Further improvements in software and imaging started a new transition of this powerful technology to the operating room. Firstly, it was used as a perioperative tool to image pediatric patients, with clear limitations for image acquisition, portability, and sterility [13, 14], and then as a handheld OCT scan head: Bioptigen SDOIS/Envisu portable system (Bioptigen, Research Triangle Park, NC) and Optovue IVue (Optovue, Fremont, CA) [15, 16, 17, 18]. Advantages of the handheld OCT imaging are flexibility of scan head orientation and dynamic positioning of the scan during acquisition. On the other hand, disadvantages were its poor reproducibility, optimal targeting, and the surgeon learning curve [16, 17, 19, 20, 21]. A further step forward was taken with the integration of an OCT scan head to the operating microscope, a model that allowed portability, stability, repeatability, efficiency, control from the foot pedal, and an easier learning curve for surgeons [16, 17, 22, 23, 24]. However, a major drawback of this system was the need to stop the surgical procedure to image the retina: a lack of real-time imaging. The 2-year results of the Prospective Intraoperative and Perioperative Ophthalmic ImagiNg With Optical CoherEncE TomogRaphy (PIONEER) study published in 2014 [17] demonstrated the potential of this imaging tool in the operating theater. A total of 531 eyes were enrolled, from which 256 underwent posterior segment surgery. The three most frequent retinal procedures in this study were epiretinal membrane (ERM) peeling (35%), macular hole (MH) surgery (23%), and rhegmatogenous retinal detachment (RRD) repair (17%). Intraoperative OCT impacted on the surgeons’ understanding of the anatomical configuration of the region of interest and/or on the surgical procedure in 43% of the cases of retinal membrane peeling and impacted on surgical decision-making in at least 13% of the procedures in which the surgeon wanted to evaluate the outcome after initial membrane peeling [17].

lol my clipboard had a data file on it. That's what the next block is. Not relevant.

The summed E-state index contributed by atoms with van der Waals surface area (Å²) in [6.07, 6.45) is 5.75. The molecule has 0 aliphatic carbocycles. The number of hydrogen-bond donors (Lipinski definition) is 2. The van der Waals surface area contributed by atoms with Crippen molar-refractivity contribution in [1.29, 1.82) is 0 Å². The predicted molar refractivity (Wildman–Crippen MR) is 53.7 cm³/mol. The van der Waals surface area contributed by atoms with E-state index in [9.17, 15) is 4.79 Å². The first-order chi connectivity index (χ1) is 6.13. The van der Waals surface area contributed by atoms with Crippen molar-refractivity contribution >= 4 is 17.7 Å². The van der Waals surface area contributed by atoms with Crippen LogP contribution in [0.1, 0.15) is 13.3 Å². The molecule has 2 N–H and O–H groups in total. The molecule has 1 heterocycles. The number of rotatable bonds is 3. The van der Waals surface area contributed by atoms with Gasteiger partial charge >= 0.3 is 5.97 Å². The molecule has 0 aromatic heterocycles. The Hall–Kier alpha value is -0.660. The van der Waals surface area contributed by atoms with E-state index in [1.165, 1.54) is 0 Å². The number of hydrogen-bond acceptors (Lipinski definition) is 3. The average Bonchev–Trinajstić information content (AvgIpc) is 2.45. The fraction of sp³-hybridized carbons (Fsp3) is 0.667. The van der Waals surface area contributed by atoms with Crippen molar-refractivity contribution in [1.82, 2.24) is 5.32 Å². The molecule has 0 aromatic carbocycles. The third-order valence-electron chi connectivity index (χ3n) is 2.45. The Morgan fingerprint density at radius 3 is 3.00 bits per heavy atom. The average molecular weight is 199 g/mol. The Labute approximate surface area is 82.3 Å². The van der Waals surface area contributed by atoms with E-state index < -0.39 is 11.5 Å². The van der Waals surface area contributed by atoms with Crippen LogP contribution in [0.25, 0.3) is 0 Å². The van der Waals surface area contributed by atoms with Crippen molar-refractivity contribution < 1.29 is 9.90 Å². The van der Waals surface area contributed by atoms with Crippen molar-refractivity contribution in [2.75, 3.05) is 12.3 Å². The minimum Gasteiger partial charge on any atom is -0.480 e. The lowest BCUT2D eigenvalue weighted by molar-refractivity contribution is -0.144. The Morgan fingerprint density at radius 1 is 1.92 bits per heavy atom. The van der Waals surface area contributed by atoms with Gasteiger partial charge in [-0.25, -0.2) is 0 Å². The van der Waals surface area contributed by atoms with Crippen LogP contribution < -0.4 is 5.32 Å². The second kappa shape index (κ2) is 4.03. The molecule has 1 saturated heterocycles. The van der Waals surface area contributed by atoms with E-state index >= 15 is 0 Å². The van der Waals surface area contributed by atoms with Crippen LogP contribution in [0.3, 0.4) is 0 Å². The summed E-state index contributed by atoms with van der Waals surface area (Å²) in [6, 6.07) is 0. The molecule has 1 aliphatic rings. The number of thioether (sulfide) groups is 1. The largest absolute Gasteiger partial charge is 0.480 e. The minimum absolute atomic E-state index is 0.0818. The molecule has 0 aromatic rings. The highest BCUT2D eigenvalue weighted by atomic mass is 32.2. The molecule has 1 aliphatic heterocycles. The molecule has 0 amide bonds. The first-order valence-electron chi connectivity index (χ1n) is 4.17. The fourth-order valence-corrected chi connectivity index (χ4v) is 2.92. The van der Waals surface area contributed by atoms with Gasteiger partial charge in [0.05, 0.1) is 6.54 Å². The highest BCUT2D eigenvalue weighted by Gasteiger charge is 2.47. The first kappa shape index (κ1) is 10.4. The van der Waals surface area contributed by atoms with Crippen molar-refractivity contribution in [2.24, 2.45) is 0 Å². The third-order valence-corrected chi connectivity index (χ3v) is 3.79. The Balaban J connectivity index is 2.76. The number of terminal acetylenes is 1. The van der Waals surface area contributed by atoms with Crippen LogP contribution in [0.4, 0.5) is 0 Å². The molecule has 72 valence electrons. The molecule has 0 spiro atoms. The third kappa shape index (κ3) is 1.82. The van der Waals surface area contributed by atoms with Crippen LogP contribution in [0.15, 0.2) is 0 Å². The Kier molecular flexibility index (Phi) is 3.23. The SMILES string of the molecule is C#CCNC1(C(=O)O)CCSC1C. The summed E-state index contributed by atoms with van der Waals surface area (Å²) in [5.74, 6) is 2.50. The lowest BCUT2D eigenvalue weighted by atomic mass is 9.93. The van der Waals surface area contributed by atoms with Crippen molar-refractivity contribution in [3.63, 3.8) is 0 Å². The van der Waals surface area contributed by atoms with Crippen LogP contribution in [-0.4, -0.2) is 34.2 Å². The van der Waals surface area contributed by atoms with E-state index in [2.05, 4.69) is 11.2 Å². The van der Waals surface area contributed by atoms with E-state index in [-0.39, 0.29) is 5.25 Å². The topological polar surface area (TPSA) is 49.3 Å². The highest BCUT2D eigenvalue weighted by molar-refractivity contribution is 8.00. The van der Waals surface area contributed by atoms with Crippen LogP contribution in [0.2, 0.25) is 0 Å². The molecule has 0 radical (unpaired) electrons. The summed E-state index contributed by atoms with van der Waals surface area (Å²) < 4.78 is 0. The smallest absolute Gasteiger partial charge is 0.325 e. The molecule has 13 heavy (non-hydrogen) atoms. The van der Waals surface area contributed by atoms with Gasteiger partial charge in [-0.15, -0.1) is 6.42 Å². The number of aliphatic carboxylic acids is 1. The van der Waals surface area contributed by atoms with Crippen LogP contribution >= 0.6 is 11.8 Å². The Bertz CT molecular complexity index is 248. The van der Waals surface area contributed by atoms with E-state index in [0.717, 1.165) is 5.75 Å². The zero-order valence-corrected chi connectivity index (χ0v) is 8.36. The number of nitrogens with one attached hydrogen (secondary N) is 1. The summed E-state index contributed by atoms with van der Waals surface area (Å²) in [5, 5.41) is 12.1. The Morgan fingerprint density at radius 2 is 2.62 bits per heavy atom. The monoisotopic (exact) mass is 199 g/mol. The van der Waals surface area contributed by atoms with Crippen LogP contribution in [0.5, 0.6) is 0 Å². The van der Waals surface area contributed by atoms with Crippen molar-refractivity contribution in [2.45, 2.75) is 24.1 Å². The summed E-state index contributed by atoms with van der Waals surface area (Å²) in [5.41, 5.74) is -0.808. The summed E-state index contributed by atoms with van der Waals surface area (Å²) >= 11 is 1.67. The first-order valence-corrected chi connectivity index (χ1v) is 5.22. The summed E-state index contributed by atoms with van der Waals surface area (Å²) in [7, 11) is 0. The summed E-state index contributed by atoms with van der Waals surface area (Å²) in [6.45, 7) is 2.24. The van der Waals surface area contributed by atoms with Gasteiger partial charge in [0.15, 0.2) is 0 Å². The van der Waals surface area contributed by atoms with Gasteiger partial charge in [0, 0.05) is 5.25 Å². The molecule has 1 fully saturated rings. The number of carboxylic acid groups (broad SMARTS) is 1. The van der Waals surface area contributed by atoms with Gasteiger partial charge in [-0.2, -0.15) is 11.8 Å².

Microscope-integrated OCT (MIOCT) provided real-time imaging when integrative technological progress allowed to incorporate a scanner head/system which is, ideally, coaxial and parafocal with the optical system to the operating microscope [25, 26, 27, 28]. Haag-Streit (Haag-Streit, Koeniz, Switzerland), Leica (Leica Microsystems, Buffalo Grove, IL, USA), and Zeiss (Carl Zeiss Meditec, Jena, Germany) have currently available commercial MIOCT systems: iOCT, EnFocus, and Rescan 700, respectively [29, 30, 31, 32, 33, 34]. Despite outcomes are still debatable, literature reports have suggested the feasibility and potentially significant usefulness of an intraoperative MIOCT [35, 36, 37, 38]. The 3-year results of the Determination of Feasibility of Intraoperative Spectral-Domain Microscope Combined/Integrated OCT Visualization during En Face Retinal And Ophthalmic Surgery (DISCOVER) study were published in 2018 [33]. In this report, 877 eyes were enrolled, and 593 of those underwent retinal surgery. The use of MIOCT altered surgical decision-making in 29.2% of the procedures [33].